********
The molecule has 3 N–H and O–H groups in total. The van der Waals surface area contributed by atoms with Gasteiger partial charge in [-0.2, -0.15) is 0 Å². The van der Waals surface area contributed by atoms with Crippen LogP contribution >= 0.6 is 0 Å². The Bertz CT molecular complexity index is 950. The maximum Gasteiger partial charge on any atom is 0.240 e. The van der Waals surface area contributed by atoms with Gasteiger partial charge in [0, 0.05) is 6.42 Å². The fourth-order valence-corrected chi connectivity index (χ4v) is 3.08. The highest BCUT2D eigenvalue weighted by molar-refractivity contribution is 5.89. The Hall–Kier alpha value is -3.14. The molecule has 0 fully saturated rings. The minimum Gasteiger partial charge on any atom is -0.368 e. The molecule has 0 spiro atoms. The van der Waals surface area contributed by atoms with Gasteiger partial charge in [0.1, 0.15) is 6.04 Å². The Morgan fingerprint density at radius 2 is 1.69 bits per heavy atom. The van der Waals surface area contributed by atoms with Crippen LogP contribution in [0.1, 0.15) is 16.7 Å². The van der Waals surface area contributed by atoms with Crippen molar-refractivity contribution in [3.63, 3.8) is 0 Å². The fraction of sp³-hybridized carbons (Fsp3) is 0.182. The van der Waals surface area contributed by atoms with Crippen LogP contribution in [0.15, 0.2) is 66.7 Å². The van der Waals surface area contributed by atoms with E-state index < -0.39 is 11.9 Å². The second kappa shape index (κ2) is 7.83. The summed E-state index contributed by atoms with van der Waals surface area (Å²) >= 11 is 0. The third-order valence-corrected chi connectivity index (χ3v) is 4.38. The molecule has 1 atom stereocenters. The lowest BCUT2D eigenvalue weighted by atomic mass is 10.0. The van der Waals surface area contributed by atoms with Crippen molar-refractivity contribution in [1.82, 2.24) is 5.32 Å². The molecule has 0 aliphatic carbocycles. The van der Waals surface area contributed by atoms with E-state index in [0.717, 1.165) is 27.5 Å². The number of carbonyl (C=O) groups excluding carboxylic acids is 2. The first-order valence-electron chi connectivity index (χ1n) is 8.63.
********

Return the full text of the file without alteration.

The molecule has 3 N–H and O–H groups in total. The van der Waals surface area contributed by atoms with Gasteiger partial charge in [-0.2, -0.15) is 0 Å². The van der Waals surface area contributed by atoms with Crippen LogP contribution >= 0.6 is 0 Å². The Bertz CT molecular complexity index is 950. The maximum Gasteiger partial charge on any atom is 0.240 e. The van der Waals surface area contributed by atoms with Gasteiger partial charge in [0, 0.05) is 6.42 Å². The fourth-order valence-corrected chi connectivity index (χ4v) is 3.08. The highest BCUT2D eigenvalue weighted by molar-refractivity contribution is 5.89. The Hall–Kier alpha value is -3.14. The molecule has 0 fully saturated rings. The minimum Gasteiger partial charge on any atom is -0.368 e. The molecule has 0 spiro atoms. The van der Waals surface area contributed by atoms with Gasteiger partial charge in [0.1, 0.15) is 6.04 Å². The Morgan fingerprint density at radius 2 is 1.69 bits per heavy atom. The van der Waals surface area contributed by atoms with Crippen LogP contribution in [0.1, 0.15) is 16.7 Å². The van der Waals surface area contributed by atoms with Crippen molar-refractivity contribution in [3.63, 3.8) is 0 Å². The fraction of sp³-hybridized carbons (Fsp3) is 0.182. The van der Waals surface area contributed by atoms with Crippen LogP contribution in [0.15, 0.2) is 66.7 Å². The van der Waals surface area contributed by atoms with E-state index < -0.39 is 11.9 Å². The second kappa shape index (κ2) is 7.83. The summed E-state index contributed by atoms with van der Waals surface area (Å²) >= 11 is 0. The third-order valence-corrected chi connectivity index (χ3v) is 4.38. The molecule has 1 atom stereocenters. The lowest BCUT2D eigenvalue weighted by atomic mass is 10.0. The van der Waals surface area contributed by atoms with Crippen molar-refractivity contribution in [1.82, 2.24) is 5.32 Å². The molecule has 0 aliphatic carbocycles. The van der Waals surface area contributed by atoms with E-state index in [0.717, 1.165) is 27.5 Å². The number of carbonyl (C=O) groups excluding carboxylic acids is 2. The first-order valence-electron chi connectivity index (χ1n) is 8.63.